Pond near Imperial, Allegheny County, PA
6 August 2002
Photos by Mark A. McConaughy
This Snowy Plover was found by John Yuhaniak at a pond along Bald Knob Road during the morning of 6 August 2002. John called Geoff Malosh who came out and confirmed the identification of the bird as a Snowy Plover. The specimen was clearly a pale-colored, small Plover. It had a small, black bill, an incomplete pale breast band and dark legs which eliminated Piping, Semipalmated and Wilson's Plovers. The lack of any rufous or buff color around the face and breast eliminated Mongolian Plover as a possibility. The bird depicted below also has a slightly darker "cheek" patch than the rest of the light brownish-gray mantle which also is typical of Snowy Plovers. This is a great bird for Allegheny County!
This individual displays a small, thin, black bill, pale side patches that are not solid across the breast and dark legs of a Snowy Plover. These are not the highest quality photographs due to conditions. But the do show the bird in question. All the photos were taken close to sunset that provided low light levels for photography. The low sun also resulted in a reddish tinge on the bird in the photos.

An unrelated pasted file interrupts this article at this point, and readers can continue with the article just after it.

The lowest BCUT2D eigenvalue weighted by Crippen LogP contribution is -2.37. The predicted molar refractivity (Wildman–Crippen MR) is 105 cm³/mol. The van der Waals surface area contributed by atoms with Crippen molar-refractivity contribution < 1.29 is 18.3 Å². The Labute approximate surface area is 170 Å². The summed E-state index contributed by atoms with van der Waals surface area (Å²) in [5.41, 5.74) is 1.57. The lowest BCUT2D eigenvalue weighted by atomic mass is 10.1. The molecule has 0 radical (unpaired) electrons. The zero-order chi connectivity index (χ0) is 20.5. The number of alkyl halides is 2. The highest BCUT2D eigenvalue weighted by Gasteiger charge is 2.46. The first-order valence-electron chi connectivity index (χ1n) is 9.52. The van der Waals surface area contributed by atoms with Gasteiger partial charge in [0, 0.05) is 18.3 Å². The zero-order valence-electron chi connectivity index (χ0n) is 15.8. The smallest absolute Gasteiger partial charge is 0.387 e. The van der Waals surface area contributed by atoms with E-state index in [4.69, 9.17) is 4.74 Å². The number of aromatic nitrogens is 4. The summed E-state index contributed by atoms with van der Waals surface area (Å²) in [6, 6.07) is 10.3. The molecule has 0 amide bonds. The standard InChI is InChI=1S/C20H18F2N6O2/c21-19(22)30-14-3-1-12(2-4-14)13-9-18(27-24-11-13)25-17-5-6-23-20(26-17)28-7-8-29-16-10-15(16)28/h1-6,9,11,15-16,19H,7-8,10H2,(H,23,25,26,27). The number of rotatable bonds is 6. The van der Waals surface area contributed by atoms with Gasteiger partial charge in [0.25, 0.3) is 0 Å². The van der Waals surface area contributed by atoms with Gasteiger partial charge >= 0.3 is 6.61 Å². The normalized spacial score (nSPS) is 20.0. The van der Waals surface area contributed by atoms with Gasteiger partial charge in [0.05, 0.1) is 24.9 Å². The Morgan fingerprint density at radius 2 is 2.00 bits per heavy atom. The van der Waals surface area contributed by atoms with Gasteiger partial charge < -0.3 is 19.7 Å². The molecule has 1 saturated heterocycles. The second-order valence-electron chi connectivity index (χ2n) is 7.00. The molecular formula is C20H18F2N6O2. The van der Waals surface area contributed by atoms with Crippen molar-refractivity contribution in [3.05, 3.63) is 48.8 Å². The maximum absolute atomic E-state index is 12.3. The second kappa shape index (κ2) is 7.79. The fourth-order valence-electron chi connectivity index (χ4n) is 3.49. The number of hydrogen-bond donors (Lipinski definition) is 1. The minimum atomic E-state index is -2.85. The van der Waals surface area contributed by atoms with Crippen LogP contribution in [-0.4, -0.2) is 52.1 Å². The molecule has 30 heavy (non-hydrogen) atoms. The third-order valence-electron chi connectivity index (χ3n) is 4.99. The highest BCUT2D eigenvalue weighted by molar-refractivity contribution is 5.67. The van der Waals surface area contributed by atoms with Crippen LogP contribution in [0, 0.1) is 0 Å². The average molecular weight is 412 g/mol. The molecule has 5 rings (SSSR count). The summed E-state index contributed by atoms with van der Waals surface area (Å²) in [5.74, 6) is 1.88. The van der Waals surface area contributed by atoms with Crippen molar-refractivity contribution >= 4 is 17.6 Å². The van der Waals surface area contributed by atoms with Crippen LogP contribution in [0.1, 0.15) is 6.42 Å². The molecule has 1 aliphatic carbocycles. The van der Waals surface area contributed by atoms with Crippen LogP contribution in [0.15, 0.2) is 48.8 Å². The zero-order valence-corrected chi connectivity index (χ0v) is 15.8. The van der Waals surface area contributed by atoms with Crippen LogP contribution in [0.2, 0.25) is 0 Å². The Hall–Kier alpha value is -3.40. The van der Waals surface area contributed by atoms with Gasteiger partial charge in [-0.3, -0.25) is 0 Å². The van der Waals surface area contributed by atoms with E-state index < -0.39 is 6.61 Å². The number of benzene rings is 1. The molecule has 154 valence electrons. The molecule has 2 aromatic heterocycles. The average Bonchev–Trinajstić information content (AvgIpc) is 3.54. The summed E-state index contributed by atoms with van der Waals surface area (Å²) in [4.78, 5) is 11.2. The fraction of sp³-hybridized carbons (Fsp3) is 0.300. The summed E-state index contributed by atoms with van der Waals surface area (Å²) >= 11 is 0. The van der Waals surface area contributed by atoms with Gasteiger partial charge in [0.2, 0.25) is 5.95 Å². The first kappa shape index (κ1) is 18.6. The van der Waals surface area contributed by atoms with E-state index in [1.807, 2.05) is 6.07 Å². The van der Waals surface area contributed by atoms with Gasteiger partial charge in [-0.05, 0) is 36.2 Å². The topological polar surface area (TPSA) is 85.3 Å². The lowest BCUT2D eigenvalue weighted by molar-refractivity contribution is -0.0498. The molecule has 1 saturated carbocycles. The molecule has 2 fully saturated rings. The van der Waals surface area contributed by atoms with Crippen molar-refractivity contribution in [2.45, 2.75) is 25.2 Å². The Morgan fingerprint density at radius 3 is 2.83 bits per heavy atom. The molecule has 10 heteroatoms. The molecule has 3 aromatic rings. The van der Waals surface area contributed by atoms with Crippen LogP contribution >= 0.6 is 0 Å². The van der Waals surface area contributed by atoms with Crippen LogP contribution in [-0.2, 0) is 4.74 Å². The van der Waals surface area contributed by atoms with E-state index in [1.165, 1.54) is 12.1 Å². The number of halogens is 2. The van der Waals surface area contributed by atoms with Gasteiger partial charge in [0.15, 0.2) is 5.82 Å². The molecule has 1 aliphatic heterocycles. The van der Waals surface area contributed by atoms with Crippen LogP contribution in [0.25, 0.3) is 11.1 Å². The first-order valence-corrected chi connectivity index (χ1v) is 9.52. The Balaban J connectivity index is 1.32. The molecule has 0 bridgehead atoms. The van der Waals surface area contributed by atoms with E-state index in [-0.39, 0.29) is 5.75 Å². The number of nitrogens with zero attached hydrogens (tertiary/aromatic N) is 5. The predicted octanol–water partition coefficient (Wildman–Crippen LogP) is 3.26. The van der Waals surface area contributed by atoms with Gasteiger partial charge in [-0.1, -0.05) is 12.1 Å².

The bird was almost constantly on the move and with the low light levels, it was difficult to get a good, still photo of the bird. This picture was taken through my spotting scope with a 32X objective and the camera lens set at 10X for an effective magnification of 320X.
A head-on view of the bird showing the side patches do not extend across the breast of the bird. This photo also shows the paleness of the head and mantle. This picture was taken through my spotting scope with a 32X objective and the camera lens set at 10X for an effective magnification of 320X.
A side view of the bird showing the light mantle. This individual was about the size of some Least Sandpipers that were also around the pond. It was much smaller than the Killdeer that were present. When the bird was observed bathing, it did flash the white tail feathers on the outer edges of the tail with darker inner tail feathers. This picture was taken through my spotting scope with a 32X objective and the camera lens set at 10X for an effective magnification of 320X.
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